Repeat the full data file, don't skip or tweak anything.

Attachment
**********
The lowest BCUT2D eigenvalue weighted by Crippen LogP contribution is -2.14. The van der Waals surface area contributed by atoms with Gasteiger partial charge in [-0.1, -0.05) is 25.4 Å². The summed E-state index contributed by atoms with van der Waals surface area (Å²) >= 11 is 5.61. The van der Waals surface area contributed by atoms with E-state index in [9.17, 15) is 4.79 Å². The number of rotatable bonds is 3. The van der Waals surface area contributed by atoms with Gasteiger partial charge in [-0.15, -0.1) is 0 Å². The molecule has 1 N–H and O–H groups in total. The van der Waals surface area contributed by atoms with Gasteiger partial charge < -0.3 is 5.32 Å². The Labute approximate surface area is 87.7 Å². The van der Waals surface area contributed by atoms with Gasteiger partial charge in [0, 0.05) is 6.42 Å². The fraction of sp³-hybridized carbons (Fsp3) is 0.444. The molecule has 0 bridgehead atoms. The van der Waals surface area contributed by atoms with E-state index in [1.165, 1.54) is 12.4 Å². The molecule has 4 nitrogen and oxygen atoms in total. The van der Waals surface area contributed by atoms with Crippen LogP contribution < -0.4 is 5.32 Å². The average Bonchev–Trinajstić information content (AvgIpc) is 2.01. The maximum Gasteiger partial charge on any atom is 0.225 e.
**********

The lowest BCUT2D eigenvalue weighted by Crippen LogP contribution is -2.14. The van der Waals surface area contributed by atoms with Gasteiger partial charge in [-0.1, -0.05) is 25.4 Å². The summed E-state index contributed by atoms with van der Waals surface area (Å²) >= 11 is 5.61. The van der Waals surface area contributed by atoms with E-state index in [9.17, 15) is 4.79 Å². The number of rotatable bonds is 3. The van der Waals surface area contributed by atoms with Gasteiger partial charge in [-0.15, -0.1) is 0 Å². The molecule has 1 N–H and O–H groups in total. The van der Waals surface area contributed by atoms with Gasteiger partial charge < -0.3 is 5.32 Å². The Labute approximate surface area is 87.7 Å². The van der Waals surface area contributed by atoms with Gasteiger partial charge in [0, 0.05) is 6.42 Å². The fraction of sp³-hybridized carbons (Fsp3) is 0.444. The molecule has 0 bridgehead atoms. The van der Waals surface area contributed by atoms with E-state index in [1.165, 1.54) is 12.4 Å². The molecule has 4 nitrogen and oxygen atoms in total. The van der Waals surface area contributed by atoms with Crippen LogP contribution < -0.4 is 5.32 Å². The average Bonchev–Trinajstić information content (AvgIpc) is 2.01. The maximum Gasteiger partial charge on any atom is 0.225 e.